Odo and Eleanor did not set out to find their destiny. At best, they were hoping for eels.
‘I’ve never seen the river so low before,’ said Odo as he climbed down the banks and began to trudge through the thick, reddish mud. He’d walked along and waded in the same stretch of the Silverrun for what felt like every single day of his life. Like his days, the river was always much the same. But now, there was a lot more mud and a lot less river.
‘Father says it never has been so low,’ said Eleanor absently. She was already a few steps ahead of him – but that was no surprise. She was always a few steps ahead of him, he felt. Odo watched as his best friend stopped and looked intently at one of the puddles next to the thin, knee-deep stream that was all that remained of the once-rushing river.
Before Odo could say anything else, she lunged with her spear and lifted out a writhing eel firmly stuck on two of its three sharp prongs.
‘Got it!’ she cried.
‘I noticed,’ said Odo. He was impressed, but it was more fun to make Eleanor think he wasn’t. He took the snapping eel off the spear, his strong fingers holding it firmly despite its slime. Then he put it in the wicker basket he held and strapped the lid back on. There were already four eels inside awaiting the fifth.
‘When the river is this low, it’s very bad for the mill,’ Odo went on. ‘There’s not enough water to turn the wheel. We’re grinding with the small millstone now, turning it by hand.’
‘I wondered why you sneaked away,’ said Eleanor. She headed downstream. ‘Let’s go to Dragonfoot Hole. All the eels will be gathering there, I reckon.’
‘I didn’t sneak away!’ protested Odo. He was the seventh child of the village miller – and even if there had been seventy more kids in the family, there would always be work to do. ‘I did my share this morning!’
‘I know – you’re very good,’ said Eleanor with a grin, in a way that made good almost sound like an insult. Her father was the village apothecary, and though she did help him with some things, he by and large let her do what she liked. What Eleanor liked the most was looking for adventure. In the village of Lenburh, this meant spearing eels, shooting rabbits with her bow, or scrumping apples from the bad-tempered Wicstun family. Which was fun for about three minutes . . . Eleanor wanted more. Her mother had been a soldier knighted on the field of her last battle, and Eleanor planned to follow in her footsteps, if she could find someone to train her. In the becoming a knight part, not the dying in battle.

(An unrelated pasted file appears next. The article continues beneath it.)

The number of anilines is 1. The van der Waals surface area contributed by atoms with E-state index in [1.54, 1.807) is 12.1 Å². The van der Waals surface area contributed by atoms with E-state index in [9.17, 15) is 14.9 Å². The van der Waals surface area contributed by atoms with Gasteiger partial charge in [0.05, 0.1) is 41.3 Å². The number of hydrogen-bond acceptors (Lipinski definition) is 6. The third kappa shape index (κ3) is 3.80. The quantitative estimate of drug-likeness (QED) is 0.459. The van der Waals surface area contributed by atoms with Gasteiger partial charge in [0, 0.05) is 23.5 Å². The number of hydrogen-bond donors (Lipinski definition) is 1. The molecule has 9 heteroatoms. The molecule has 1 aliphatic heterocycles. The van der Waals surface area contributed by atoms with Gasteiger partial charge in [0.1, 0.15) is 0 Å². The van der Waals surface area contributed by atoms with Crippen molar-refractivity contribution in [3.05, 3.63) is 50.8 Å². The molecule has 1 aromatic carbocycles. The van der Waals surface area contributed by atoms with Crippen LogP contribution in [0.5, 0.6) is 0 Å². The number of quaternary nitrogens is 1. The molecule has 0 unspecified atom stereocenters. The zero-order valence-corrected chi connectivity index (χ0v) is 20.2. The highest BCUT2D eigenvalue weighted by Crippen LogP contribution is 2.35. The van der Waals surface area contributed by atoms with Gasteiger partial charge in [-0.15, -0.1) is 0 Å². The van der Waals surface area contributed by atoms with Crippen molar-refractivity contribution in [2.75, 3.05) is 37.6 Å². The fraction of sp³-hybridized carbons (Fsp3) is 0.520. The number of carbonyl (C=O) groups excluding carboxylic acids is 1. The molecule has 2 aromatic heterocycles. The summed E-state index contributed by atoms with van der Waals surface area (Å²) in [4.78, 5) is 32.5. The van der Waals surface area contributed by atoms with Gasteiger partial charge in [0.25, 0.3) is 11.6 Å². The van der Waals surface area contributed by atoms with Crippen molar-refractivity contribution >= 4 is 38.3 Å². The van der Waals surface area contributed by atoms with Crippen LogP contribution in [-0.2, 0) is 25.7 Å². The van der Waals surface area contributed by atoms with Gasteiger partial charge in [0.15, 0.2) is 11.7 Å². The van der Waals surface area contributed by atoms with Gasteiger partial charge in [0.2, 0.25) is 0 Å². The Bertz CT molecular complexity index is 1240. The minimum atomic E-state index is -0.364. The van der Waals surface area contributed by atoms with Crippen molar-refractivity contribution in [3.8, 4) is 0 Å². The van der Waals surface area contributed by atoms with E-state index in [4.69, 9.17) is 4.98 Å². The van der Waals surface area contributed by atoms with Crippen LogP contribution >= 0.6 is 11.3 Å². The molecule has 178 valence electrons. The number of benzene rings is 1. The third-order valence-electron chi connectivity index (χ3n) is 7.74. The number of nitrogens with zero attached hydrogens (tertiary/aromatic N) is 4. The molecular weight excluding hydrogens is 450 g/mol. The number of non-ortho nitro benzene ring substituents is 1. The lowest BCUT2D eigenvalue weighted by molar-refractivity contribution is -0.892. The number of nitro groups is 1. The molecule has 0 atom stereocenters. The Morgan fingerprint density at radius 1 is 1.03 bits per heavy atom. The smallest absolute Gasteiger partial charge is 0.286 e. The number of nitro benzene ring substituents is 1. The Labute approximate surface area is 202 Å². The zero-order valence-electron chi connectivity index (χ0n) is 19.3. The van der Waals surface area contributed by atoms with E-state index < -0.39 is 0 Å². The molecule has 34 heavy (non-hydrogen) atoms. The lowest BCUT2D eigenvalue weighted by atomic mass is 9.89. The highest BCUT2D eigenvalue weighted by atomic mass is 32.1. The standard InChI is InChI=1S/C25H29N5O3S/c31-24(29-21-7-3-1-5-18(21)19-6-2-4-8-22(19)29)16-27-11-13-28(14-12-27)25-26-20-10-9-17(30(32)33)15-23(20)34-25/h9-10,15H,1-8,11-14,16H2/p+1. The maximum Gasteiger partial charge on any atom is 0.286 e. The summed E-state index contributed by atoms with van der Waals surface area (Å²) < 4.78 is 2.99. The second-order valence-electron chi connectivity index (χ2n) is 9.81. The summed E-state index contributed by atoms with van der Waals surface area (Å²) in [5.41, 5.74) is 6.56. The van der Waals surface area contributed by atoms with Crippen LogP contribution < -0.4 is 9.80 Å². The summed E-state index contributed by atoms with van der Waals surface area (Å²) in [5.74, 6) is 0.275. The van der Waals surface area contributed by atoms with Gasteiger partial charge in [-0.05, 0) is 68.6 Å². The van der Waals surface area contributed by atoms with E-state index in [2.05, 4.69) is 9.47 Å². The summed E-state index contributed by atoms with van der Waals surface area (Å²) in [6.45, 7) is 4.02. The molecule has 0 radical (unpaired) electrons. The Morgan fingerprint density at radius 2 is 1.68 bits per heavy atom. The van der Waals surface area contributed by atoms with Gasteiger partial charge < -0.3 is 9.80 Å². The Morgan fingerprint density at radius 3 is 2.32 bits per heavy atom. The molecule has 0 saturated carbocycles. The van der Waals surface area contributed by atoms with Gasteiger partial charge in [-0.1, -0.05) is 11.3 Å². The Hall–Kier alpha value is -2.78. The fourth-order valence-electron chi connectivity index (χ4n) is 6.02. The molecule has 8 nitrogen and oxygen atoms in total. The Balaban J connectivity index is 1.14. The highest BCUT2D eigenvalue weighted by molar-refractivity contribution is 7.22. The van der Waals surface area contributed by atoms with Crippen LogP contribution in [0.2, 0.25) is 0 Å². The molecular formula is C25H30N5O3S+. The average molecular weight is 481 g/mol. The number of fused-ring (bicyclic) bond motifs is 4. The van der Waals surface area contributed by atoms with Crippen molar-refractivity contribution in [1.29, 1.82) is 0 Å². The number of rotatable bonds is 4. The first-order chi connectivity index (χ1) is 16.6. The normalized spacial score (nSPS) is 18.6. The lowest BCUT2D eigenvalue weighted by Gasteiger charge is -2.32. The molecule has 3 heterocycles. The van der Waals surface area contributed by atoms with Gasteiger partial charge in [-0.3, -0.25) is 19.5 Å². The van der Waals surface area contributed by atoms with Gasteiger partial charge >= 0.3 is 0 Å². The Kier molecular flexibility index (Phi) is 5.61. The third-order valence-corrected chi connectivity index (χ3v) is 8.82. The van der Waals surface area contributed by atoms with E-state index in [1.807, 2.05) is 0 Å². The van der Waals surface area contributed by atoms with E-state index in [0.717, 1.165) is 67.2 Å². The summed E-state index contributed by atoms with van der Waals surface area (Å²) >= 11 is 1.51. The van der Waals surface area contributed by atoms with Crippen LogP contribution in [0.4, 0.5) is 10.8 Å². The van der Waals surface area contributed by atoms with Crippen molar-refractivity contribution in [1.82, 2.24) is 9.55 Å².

Odo didn’t know what he wanted to be. He would be thirteen next spring, and at that age most people were already doing whatever they would be doing for the rest of their lives. He had to decide soon if he wanted to apprentice with someone instead of his mother, the miller.
‘Do you reckon we’ll all have to move?’ he asked Eleanor, eyeing the shallows and the mud. ‘I mean if the water dries up completely?’
‘Yep!’ said Eleanor brightly, spearing another eel. She quite liked the idea of heading off into the unknown.
‘The river will come back, though,’ said Odo, basketing the eel without even thinking about it. ‘It’s been raining lately.’
‘But isn’t that what makes it all so strange?’ Eleanor asked as she peered around the edges of the biggest sinkhole on the river. ‘It’s been raining and the river is still drying up. Look, what’s that?’
Odo looked. Dragonfoot Hole was a deep depression that exactly resembled the imprint of a mighty clawed foot. Odo had never seen it so clearly before. Normally he would have had to dive down to the river bottom holding his breath, but now the water hardly flowed over his large bare feet.
Odo could see three eels swimming just below the surface where Eleanor was pointing. Then he caught the faint gleam of something shiny sticking out of the muddy riverbed.
‘Metal,’ he said. ‘Probably an old horseshoe or something. I’ll get it.’
He knelt and reached down into the water.
Eleanor could make out a long silver shape through the murk. ‘Doesn’t look like a horseshoe,’ she commented.
‘Well, I know that now. Ow!’ He pulled his hand back and looked at the thin line of blood on his finger. ‘It’s sharp!’
Eleanor knew she should tend to her best friend’s wound. But she couldn’t take her eyes off what they’d found.